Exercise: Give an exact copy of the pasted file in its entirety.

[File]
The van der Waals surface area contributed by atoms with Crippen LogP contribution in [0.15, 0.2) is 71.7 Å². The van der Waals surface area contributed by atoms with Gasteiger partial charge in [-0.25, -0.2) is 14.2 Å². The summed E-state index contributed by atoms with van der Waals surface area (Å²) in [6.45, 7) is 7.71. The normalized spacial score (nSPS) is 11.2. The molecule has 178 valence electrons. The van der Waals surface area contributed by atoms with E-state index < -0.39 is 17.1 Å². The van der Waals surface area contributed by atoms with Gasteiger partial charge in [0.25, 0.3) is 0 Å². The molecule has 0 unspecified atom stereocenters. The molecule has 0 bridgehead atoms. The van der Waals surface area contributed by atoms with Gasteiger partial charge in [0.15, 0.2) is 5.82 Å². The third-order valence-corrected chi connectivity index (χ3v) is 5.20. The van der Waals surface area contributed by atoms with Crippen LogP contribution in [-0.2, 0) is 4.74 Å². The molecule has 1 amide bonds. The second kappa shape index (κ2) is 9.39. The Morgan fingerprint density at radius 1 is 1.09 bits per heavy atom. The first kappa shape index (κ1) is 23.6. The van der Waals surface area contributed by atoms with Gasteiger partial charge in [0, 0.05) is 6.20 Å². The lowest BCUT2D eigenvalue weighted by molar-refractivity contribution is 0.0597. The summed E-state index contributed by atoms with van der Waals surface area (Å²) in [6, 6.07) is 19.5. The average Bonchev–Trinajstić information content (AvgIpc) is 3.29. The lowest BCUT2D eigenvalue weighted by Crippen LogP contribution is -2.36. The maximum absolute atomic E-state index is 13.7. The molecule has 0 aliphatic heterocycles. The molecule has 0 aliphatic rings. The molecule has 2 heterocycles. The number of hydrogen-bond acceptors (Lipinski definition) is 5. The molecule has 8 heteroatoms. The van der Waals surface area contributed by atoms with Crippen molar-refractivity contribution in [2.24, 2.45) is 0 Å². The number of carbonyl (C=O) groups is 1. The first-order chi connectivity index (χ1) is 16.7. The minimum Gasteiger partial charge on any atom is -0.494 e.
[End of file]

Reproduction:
The van der Waals surface area contributed by atoms with Crippen LogP contribution in [0.15, 0.2) is 71.7 Å². The van der Waals surface area contributed by atoms with Gasteiger partial charge in [-0.25, -0.2) is 14.2 Å². The summed E-state index contributed by atoms with van der Waals surface area (Å²) in [6.45, 7) is 7.71. The normalized spacial score (nSPS) is 11.2. The molecule has 178 valence electrons. The van der Waals surface area contributed by atoms with E-state index < -0.39 is 17.1 Å². The van der Waals surface area contributed by atoms with Gasteiger partial charge in [0.25, 0.3) is 0 Å². The molecule has 0 unspecified atom stereocenters. The molecule has 0 bridgehead atoms. The van der Waals surface area contributed by atoms with Gasteiger partial charge in [0.15, 0.2) is 5.82 Å². The third-order valence-corrected chi connectivity index (χ3v) is 5.20. The van der Waals surface area contributed by atoms with Crippen LogP contribution in [-0.2, 0) is 4.74 Å². The molecule has 1 amide bonds. The second kappa shape index (κ2) is 9.39. The Morgan fingerprint density at radius 1 is 1.09 bits per heavy atom. The first kappa shape index (κ1) is 23.6. The van der Waals surface area contributed by atoms with Gasteiger partial charge in [0, 0.05) is 6.20 Å². The lowest BCUT2D eigenvalue weighted by molar-refractivity contribution is 0.0597. The summed E-state index contributed by atoms with van der Waals surface area (Å²) in [6, 6.07) is 19.5. The average Bonchev–Trinajstić information content (AvgIpc) is 3.29. The lowest BCUT2D eigenvalue weighted by Crippen LogP contribution is -2.36. The maximum absolute atomic E-state index is 13.7. The molecule has 0 aliphatic heterocycles. The molecule has 0 aliphatic rings. The molecule has 2 heterocycles. The number of hydrogen-bond acceptors (Lipinski definition) is 5. The molecule has 8 heteroatoms. The van der Waals surface area contributed by atoms with Crippen molar-refractivity contribution in [2.24, 2.45) is 0 Å². The number of carbonyl (C=O) groups is 1. The first-order chi connectivity index (χ1) is 16.7. The minimum Gasteiger partial charge on any atom is -0.494 e.